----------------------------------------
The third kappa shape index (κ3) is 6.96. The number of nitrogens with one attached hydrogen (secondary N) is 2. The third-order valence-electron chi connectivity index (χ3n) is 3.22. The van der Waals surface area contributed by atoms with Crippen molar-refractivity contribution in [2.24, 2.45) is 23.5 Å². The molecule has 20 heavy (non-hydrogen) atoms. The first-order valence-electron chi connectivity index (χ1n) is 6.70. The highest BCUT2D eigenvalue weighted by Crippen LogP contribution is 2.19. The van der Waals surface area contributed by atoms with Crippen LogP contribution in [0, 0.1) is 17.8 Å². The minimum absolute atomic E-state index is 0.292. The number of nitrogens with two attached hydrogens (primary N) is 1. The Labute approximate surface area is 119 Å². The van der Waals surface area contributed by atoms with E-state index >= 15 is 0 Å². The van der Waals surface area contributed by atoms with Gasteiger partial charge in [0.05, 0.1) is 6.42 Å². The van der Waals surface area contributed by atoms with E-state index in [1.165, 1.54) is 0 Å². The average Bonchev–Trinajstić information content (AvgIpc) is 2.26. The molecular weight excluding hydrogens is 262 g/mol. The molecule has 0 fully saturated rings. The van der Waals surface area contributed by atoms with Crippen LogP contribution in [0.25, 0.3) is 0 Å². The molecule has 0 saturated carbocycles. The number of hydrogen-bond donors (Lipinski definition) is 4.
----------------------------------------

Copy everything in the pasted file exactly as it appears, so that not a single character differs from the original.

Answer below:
The third kappa shape index (κ3) is 6.96. The number of nitrogens with one attached hydrogen (secondary N) is 2. The third-order valence-electron chi connectivity index (χ3n) is 3.22. The van der Waals surface area contributed by atoms with Crippen molar-refractivity contribution in [2.24, 2.45) is 23.5 Å². The molecule has 20 heavy (non-hydrogen) atoms. The first-order valence-electron chi connectivity index (χ1n) is 6.70. The highest BCUT2D eigenvalue weighted by Crippen LogP contribution is 2.19. The van der Waals surface area contributed by atoms with Crippen LogP contribution in [0, 0.1) is 17.8 Å². The minimum absolute atomic E-state index is 0.292. The number of nitrogens with two attached hydrogens (primary N) is 1. The Labute approximate surface area is 119 Å². The van der Waals surface area contributed by atoms with E-state index >= 15 is 0 Å². The van der Waals surface area contributed by atoms with Gasteiger partial charge in [0.05, 0.1) is 6.42 Å². The van der Waals surface area contributed by atoms with E-state index in [1.165, 1.54) is 0 Å². The average Bonchev–Trinajstić information content (AvgIpc) is 2.26. The molecular weight excluding hydrogens is 262 g/mol. The molecule has 0 fully saturated rings. The van der Waals surface area contributed by atoms with Crippen LogP contribution in [0.25, 0.3) is 0 Å². The molecule has 0 saturated carbocycles. The number of hydrogen-bond donors (Lipinski definition) is 4.